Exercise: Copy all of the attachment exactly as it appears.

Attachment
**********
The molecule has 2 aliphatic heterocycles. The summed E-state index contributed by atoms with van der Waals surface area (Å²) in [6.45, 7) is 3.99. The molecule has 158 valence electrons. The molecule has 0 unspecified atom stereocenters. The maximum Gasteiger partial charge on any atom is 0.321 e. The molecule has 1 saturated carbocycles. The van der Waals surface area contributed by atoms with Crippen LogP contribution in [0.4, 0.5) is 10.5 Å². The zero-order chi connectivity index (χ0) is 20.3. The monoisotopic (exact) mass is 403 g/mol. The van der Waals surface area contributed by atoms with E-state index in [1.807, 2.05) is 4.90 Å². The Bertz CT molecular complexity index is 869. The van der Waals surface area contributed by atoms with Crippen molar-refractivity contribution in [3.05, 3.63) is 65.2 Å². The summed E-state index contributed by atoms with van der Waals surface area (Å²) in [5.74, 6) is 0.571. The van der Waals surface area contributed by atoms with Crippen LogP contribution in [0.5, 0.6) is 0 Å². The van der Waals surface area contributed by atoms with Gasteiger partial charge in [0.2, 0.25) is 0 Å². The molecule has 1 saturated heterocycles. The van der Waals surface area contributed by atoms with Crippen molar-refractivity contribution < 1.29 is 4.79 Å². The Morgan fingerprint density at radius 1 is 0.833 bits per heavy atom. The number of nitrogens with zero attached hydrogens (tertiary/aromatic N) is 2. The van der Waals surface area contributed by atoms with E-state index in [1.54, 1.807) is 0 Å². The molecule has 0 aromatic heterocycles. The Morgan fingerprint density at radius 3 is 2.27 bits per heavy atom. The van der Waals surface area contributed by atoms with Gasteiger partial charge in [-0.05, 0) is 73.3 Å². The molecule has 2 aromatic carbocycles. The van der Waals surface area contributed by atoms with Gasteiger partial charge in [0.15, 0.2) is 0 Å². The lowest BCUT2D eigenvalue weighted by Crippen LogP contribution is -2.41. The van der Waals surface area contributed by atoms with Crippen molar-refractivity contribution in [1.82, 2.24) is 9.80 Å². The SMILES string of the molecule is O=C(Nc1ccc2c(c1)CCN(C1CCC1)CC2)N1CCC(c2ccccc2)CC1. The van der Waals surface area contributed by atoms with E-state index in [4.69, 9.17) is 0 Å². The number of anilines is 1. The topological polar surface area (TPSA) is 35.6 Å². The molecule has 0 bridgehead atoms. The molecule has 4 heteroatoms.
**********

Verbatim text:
The molecule has 2 aliphatic heterocycles. The summed E-state index contributed by atoms with van der Waals surface area (Å²) in [6.45, 7) is 3.99. The molecule has 158 valence electrons. The molecule has 0 unspecified atom stereocenters. The maximum Gasteiger partial charge on any atom is 0.321 e. The molecule has 1 saturated carbocycles. The van der Waals surface area contributed by atoms with Crippen LogP contribution in [0.4, 0.5) is 10.5 Å². The zero-order chi connectivity index (χ0) is 20.3. The monoisotopic (exact) mass is 403 g/mol. The van der Waals surface area contributed by atoms with E-state index in [1.807, 2.05) is 4.90 Å². The Bertz CT molecular complexity index is 869. The van der Waals surface area contributed by atoms with Crippen molar-refractivity contribution in [3.05, 3.63) is 65.2 Å². The summed E-state index contributed by atoms with van der Waals surface area (Å²) in [5.74, 6) is 0.571. The van der Waals surface area contributed by atoms with Crippen LogP contribution in [0.5, 0.6) is 0 Å². The van der Waals surface area contributed by atoms with Gasteiger partial charge in [0.2, 0.25) is 0 Å². The molecule has 1 saturated heterocycles. The van der Waals surface area contributed by atoms with Crippen molar-refractivity contribution < 1.29 is 4.79 Å². The Morgan fingerprint density at radius 1 is 0.833 bits per heavy atom. The number of nitrogens with zero attached hydrogens (tertiary/aromatic N) is 2. The van der Waals surface area contributed by atoms with E-state index in [1.54, 1.807) is 0 Å². The molecule has 0 aromatic heterocycles. The Morgan fingerprint density at radius 3 is 2.27 bits per heavy atom. The van der Waals surface area contributed by atoms with Gasteiger partial charge in [-0.05, 0) is 73.3 Å². The molecule has 2 aromatic carbocycles. The van der Waals surface area contributed by atoms with Gasteiger partial charge in [0.15, 0.2) is 0 Å². The lowest BCUT2D eigenvalue weighted by Crippen LogP contribution is -2.41. The van der Waals surface area contributed by atoms with Crippen molar-refractivity contribution in [1.82, 2.24) is 9.80 Å². The SMILES string of the molecule is O=C(Nc1ccc2c(c1)CCN(C1CCC1)CC2)N1CCC(c2ccccc2)CC1. The van der Waals surface area contributed by atoms with E-state index in [4.69, 9.17) is 0 Å². The number of anilines is 1. The topological polar surface area (TPSA) is 35.6 Å². The molecule has 0 bridgehead atoms. The molecule has 4 heteroatoms.